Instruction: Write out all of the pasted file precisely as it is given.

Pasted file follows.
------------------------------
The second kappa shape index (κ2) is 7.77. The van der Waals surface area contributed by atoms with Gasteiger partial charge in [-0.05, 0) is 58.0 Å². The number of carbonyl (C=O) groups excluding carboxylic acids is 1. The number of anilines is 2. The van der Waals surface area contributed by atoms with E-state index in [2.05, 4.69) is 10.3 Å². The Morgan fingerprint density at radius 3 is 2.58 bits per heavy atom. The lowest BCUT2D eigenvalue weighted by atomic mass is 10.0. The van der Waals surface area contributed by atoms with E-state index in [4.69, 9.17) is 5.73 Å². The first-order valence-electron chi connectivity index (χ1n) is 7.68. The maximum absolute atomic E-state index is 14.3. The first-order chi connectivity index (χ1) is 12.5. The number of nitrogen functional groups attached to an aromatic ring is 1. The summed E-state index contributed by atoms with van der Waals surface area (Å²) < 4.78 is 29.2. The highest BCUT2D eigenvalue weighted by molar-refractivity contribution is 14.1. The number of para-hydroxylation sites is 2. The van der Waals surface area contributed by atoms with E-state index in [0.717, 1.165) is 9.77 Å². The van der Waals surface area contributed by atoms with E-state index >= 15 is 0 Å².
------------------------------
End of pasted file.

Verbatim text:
The second kappa shape index (κ2) is 7.77. The van der Waals surface area contributed by atoms with Gasteiger partial charge in [-0.05, 0) is 58.0 Å². The number of carbonyl (C=O) groups excluding carboxylic acids is 1. The number of anilines is 2. The van der Waals surface area contributed by atoms with E-state index in [2.05, 4.69) is 10.3 Å². The Morgan fingerprint density at radius 3 is 2.58 bits per heavy atom. The lowest BCUT2D eigenvalue weighted by atomic mass is 10.0. The van der Waals surface area contributed by atoms with E-state index in [4.69, 9.17) is 5.73 Å². The first-order valence-electron chi connectivity index (χ1n) is 7.68. The maximum absolute atomic E-state index is 14.3. The first-order chi connectivity index (χ1) is 12.5. The number of nitrogen functional groups attached to an aromatic ring is 1. The summed E-state index contributed by atoms with van der Waals surface area (Å²) < 4.78 is 29.2. The highest BCUT2D eigenvalue weighted by molar-refractivity contribution is 14.1. The number of para-hydroxylation sites is 2. The van der Waals surface area contributed by atoms with E-state index in [0.717, 1.165) is 9.77 Å². The van der Waals surface area contributed by atoms with E-state index >= 15 is 0 Å².